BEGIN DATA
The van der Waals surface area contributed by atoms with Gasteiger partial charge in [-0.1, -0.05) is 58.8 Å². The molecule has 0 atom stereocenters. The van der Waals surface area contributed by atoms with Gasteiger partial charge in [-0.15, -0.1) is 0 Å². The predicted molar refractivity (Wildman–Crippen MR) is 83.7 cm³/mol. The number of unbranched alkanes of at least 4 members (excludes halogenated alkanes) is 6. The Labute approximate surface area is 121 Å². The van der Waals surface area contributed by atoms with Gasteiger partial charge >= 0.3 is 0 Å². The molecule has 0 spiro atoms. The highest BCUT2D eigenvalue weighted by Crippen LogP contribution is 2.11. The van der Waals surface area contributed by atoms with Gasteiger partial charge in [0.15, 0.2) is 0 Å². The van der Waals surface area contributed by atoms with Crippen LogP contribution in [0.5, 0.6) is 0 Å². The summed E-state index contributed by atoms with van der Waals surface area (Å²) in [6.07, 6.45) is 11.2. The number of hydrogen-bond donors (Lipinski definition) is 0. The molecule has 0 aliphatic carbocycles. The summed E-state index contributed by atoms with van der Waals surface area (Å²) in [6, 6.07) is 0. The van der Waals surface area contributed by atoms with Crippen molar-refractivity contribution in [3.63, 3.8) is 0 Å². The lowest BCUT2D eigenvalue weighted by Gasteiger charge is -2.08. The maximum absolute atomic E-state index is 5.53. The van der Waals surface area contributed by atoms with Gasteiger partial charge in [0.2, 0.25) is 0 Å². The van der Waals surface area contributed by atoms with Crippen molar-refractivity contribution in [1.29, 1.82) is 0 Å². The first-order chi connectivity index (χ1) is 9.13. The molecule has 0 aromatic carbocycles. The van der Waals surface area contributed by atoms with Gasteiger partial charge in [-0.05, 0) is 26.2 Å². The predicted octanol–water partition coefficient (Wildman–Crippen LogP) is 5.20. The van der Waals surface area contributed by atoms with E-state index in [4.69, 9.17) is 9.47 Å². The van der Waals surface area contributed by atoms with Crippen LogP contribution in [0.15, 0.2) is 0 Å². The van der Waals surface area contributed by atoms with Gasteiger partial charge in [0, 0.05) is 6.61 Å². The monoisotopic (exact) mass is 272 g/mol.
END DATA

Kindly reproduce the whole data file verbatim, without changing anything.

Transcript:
The van der Waals surface area contributed by atoms with Gasteiger partial charge in [-0.1, -0.05) is 58.8 Å². The molecule has 0 atom stereocenters. The van der Waals surface area contributed by atoms with Gasteiger partial charge in [-0.15, -0.1) is 0 Å². The predicted molar refractivity (Wildman–Crippen MR) is 83.7 cm³/mol. The number of unbranched alkanes of at least 4 members (excludes halogenated alkanes) is 6. The Labute approximate surface area is 121 Å². The van der Waals surface area contributed by atoms with Gasteiger partial charge >= 0.3 is 0 Å². The molecule has 0 spiro atoms. The highest BCUT2D eigenvalue weighted by Crippen LogP contribution is 2.11. The van der Waals surface area contributed by atoms with Gasteiger partial charge in [0.15, 0.2) is 0 Å². The van der Waals surface area contributed by atoms with Crippen LogP contribution in [0.5, 0.6) is 0 Å². The summed E-state index contributed by atoms with van der Waals surface area (Å²) in [6.07, 6.45) is 11.2. The number of hydrogen-bond donors (Lipinski definition) is 0. The molecule has 0 aliphatic carbocycles. The summed E-state index contributed by atoms with van der Waals surface area (Å²) in [6, 6.07) is 0. The van der Waals surface area contributed by atoms with Crippen molar-refractivity contribution in [3.63, 3.8) is 0 Å². The lowest BCUT2D eigenvalue weighted by Gasteiger charge is -2.08. The maximum absolute atomic E-state index is 5.53. The van der Waals surface area contributed by atoms with Gasteiger partial charge in [0.2, 0.25) is 0 Å². The van der Waals surface area contributed by atoms with Crippen molar-refractivity contribution in [1.29, 1.82) is 0 Å². The first-order chi connectivity index (χ1) is 9.13. The molecule has 0 aromatic carbocycles. The van der Waals surface area contributed by atoms with Gasteiger partial charge in [-0.05, 0) is 26.2 Å². The predicted octanol–water partition coefficient (Wildman–Crippen LogP) is 5.20. The van der Waals surface area contributed by atoms with E-state index in [4.69, 9.17) is 9.47 Å². The van der Waals surface area contributed by atoms with Crippen LogP contribution in [0.15, 0.2) is 0 Å². The van der Waals surface area contributed by atoms with Gasteiger partial charge in [0, 0.05) is 6.61 Å². The monoisotopic (exact) mass is 272 g/mol.